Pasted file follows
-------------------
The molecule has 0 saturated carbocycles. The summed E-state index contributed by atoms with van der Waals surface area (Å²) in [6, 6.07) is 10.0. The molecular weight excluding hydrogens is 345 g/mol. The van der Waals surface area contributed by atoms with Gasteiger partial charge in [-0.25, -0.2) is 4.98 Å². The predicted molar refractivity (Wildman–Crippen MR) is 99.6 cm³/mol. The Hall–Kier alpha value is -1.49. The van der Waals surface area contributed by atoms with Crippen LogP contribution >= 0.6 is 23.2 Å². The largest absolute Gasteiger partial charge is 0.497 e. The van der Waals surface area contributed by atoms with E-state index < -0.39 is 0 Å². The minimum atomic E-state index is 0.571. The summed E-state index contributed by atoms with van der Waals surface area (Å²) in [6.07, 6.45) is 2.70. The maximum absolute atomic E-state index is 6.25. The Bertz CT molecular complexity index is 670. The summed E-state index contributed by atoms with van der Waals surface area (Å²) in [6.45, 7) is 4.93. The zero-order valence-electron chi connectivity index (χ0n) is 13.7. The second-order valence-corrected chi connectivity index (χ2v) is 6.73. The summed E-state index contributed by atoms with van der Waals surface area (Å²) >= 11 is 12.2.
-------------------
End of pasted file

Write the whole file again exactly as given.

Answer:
The molecule has 0 saturated carbocycles. The summed E-state index contributed by atoms with van der Waals surface area (Å²) in [6, 6.07) is 10.0. The molecular weight excluding hydrogens is 345 g/mol. The van der Waals surface area contributed by atoms with Gasteiger partial charge in [-0.25, -0.2) is 4.98 Å². The predicted molar refractivity (Wildman–Crippen MR) is 99.6 cm³/mol. The Hall–Kier alpha value is -1.49. The van der Waals surface area contributed by atoms with Crippen LogP contribution >= 0.6 is 23.2 Å². The largest absolute Gasteiger partial charge is 0.497 e. The van der Waals surface area contributed by atoms with E-state index < -0.39 is 0 Å². The minimum atomic E-state index is 0.571. The summed E-state index contributed by atoms with van der Waals surface area (Å²) in [6.07, 6.45) is 2.70. The maximum absolute atomic E-state index is 6.25. The Bertz CT molecular complexity index is 670. The summed E-state index contributed by atoms with van der Waals surface area (Å²) in [6.45, 7) is 4.93. The zero-order valence-electron chi connectivity index (χ0n) is 13.7. The second-order valence-corrected chi connectivity index (χ2v) is 6.73. The summed E-state index contributed by atoms with van der Waals surface area (Å²) >= 11 is 12.2.